When I myself
was a wee
lad, I had a
PEZ dispenser. I carried it everywhere. I slept with it. I ate with it Ÿ nothing but cherry PEZ, of course. I lived on the stuff. I even showered with Spiderman, and it will forever hold a special place in my heart.
Now that I am a grizzled old man of twenty, I prepare for my imminent death by reflecting on my lost innocence. It seems as if I could reach and touch my childhood if I could hold that Spiderman PEZ dispenser in my hot little hands yet again. There was magic in those artificially colored and flavored blocks of sugar. It was as if my youthful exuberance had been packed and pressed, then dispensed through the base of Spiderman's head.
There are others out there who understand the power of PEZ. They hold conventions to trade anecdotes, trivia, and collectibles Ÿ some of which are worth thousands of dollars to a dedicated PEZhead. One such man is Paul Telford, a student at U.C. Davis and curator of the online Pezatorium on the World Wide Web at http://wwwcsif.cs.ucdavis.edu/~telford/pez.html.
"Basically, it all started last year some time. I'd been cruising the WWW for a while, and I figured it was time to start my own page. But then I realized I had to have an original idea. Well, as it happens, I had just bought a PEZ dispenser that day (my first, on a whim) so as I looked around the room I thought 'PEZ!' and so it began ..." says Telford.
The page had humble beginnings, started only as a hobby to relieve the boredom of living in a cow-ridden town like Davis, California. A USENET newsgroup (alt.food.pez Ÿ not carried here) and mailing list soon followed as Pezophiles from around the world soon came calling.
"Most of our Internet activities now occur on the mailing list. We trade anecdotes, trivia, and news of our most recent dispenser finds! Here's a spot of trivia (it's well known among the PEZheads, but most other people don't know this): PEZ Candy originally came in only one flavor: peppermint. It was marketed to adult smokers, as an alternative to lighting up. The first dispensers (called "Regulars") didn't have those cartoon character heads we are all familiar with . instead they were shaped very much like a disposable cigarette lighter, and by 'flicking' the button on top, a candy was dispensed. It was supposed to be a familiar action for smokers, and therefore it would help them quit smoking."
PEZ Candies, a secretive privately held company, was started in 1927 by Eduard Haas III of Vienna, Austria. The PEZ dispenser was invented in 1948. PEZ candies and dispensers have been marketed in America since 1952. Today, PEZ is available in more than 60 countries around the world.
Far more interesting, however, is the cult that has blossomed from universal love of PEZ candy. Dedicated PEZheads are willing to pay up to $1500 for such rarities as Muselix dispenser (a European cartoon character) and up to $400 for late '60s treasures like the Psychedelic Eye and Psychedelic Flower.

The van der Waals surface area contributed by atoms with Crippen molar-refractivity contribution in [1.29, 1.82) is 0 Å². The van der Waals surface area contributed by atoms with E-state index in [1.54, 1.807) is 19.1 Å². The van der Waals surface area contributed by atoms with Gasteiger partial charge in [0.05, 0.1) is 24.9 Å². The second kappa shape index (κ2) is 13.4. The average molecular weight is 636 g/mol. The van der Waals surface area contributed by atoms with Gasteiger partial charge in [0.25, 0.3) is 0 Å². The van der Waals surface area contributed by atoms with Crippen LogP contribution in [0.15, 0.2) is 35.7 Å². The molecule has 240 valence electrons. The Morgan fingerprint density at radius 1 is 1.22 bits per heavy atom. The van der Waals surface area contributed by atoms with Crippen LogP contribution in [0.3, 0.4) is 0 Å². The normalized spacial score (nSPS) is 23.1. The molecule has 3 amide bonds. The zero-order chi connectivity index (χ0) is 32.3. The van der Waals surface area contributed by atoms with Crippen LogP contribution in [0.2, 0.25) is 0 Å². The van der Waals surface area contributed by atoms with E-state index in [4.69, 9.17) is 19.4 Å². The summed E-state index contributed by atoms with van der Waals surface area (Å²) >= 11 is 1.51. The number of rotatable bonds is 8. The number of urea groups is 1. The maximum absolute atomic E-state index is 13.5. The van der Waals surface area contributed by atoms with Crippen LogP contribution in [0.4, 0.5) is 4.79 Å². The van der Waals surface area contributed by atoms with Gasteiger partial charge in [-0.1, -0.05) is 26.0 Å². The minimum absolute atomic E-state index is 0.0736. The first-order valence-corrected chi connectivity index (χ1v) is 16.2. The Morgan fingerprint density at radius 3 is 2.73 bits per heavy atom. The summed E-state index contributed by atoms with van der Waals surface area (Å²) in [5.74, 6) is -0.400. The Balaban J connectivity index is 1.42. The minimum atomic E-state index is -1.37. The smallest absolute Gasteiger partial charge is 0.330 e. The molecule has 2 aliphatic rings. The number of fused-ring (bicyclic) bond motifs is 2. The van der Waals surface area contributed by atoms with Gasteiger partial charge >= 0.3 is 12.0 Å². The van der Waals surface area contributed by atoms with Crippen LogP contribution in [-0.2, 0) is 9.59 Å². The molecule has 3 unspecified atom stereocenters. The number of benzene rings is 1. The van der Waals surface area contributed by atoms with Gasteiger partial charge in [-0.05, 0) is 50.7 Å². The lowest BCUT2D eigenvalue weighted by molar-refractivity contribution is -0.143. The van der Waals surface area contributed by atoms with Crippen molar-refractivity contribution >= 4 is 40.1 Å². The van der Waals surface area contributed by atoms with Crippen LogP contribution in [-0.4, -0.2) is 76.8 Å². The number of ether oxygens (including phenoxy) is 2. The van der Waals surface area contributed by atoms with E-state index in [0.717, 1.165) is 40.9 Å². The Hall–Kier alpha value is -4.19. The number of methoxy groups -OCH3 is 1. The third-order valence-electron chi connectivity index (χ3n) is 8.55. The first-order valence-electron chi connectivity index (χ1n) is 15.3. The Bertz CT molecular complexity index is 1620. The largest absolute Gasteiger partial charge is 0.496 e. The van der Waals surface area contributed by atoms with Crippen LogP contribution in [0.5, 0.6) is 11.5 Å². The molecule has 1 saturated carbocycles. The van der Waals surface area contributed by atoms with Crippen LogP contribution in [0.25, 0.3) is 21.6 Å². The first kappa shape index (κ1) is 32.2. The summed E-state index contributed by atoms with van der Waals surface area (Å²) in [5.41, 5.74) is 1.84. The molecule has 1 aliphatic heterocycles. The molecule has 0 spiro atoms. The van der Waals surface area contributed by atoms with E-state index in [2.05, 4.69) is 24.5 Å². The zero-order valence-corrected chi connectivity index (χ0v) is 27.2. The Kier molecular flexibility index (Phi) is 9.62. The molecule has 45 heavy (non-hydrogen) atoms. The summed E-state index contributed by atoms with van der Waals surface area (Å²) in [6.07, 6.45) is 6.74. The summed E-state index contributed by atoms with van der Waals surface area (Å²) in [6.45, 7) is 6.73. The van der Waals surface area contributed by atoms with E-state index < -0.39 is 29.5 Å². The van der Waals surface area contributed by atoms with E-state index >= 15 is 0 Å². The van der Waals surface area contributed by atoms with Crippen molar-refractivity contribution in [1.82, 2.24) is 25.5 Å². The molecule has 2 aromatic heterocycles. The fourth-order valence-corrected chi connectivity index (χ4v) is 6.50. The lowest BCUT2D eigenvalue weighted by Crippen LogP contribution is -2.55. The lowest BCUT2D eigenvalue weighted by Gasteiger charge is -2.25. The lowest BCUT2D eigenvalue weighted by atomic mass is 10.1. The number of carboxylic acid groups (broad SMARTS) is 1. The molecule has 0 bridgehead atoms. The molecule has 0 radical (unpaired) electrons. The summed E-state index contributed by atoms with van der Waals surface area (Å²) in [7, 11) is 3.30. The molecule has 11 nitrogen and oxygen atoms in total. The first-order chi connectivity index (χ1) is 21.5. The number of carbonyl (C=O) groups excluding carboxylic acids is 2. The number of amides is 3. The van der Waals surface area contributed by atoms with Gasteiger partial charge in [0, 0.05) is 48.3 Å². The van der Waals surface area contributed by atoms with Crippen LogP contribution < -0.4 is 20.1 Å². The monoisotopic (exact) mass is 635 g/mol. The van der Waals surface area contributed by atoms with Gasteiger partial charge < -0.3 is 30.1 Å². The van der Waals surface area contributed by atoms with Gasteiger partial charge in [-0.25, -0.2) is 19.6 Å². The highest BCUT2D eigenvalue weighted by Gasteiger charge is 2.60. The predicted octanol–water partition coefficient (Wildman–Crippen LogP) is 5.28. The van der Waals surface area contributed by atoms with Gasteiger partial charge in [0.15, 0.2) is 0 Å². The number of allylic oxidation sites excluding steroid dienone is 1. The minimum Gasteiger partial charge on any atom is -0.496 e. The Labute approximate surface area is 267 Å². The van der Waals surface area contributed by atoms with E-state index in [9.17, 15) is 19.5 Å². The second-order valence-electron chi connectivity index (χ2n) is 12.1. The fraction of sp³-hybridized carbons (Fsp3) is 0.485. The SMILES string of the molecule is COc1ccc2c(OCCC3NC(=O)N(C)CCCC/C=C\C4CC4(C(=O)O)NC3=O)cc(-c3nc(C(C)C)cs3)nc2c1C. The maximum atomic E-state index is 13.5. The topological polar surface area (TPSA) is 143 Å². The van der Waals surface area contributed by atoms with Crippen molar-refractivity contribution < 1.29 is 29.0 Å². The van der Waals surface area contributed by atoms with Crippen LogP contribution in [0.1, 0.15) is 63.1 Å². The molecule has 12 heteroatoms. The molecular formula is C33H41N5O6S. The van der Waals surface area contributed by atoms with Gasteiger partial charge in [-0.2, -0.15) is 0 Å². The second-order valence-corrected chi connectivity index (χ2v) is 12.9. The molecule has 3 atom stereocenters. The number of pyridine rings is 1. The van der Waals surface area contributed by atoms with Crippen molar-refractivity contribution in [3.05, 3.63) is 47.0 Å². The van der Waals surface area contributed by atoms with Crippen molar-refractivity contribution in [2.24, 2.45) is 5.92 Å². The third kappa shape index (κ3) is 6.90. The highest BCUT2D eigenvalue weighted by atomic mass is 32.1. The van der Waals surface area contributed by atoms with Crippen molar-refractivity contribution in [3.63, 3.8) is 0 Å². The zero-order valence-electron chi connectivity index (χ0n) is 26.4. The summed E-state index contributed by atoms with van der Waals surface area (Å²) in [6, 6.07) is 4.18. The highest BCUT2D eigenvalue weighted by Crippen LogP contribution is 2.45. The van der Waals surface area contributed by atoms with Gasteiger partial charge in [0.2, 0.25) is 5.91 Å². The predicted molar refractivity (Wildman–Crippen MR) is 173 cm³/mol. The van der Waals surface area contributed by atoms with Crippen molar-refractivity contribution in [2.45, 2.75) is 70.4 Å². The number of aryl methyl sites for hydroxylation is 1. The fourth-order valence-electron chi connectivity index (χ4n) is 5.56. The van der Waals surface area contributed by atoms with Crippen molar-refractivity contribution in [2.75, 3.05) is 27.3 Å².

"Well, the one dispenser we all dream about is called 'Make-A-Face.' Just imagine a 'Mr. Potato Head' toy crossed with a PEZ dispenser," states Telford. "Basically, it came with a blank head on the dispenser which had several little holes punched in it. There were also many little pieces (eyes, ears, silly hair, lips, even shoes) You could fit the pieces in place and make any number of different faces. Unfortunately, the little pieces were dangerous for little children, so it was pulled from the market very quickly. Also, many people lost some or all of the little pieces, so finding a complete set today (in good condition) will be worth a bundle (try $3000 or more). To make matters worse, the American market packaged the whole thing with the little pieces behind a piece of plastic which was stapled to the card ... this meant there were little holes between the staples where pieces could fall out. This dispenser is probably the most valuable currently known."
Don't expect to see an O.J. Simpson PEZ anytime soon. Apparently, like the post office, they only do dead people ... or at least people believed to be dead, like Elvis. I, for one, would love to see a Bruce Campbell (of Army of Darkness) PEZ. That way I could say "Gimme some sugar, baby" and get my wish until I ran out of tasty sugar blocks. Nixon is finally dead Ÿ I think we commemorated his presidency through delectable candy dispensers. Come to think of it, I'd love to see a Christa MacCauliffe PEZ Ÿ tastelessness never tasted so good.
PEZ, the candy as well as the dispensers, will forever be a part of every American's childhood Ÿ everybody loves PEZ. Paul Telford has done an impressive job of compiling a complete and comprehensive history of PEZ, a FAQ on PEZ (Frequently Asked Questions document), as well as a superb online PEZ dispenser art gallery. I highly advise that you check it out, you might actually learn something about this familiar consumer product. Oh, and just for the record, Telford's favorite flavor is cherry; too bad it's not available in America anymore. Nobody knows why.
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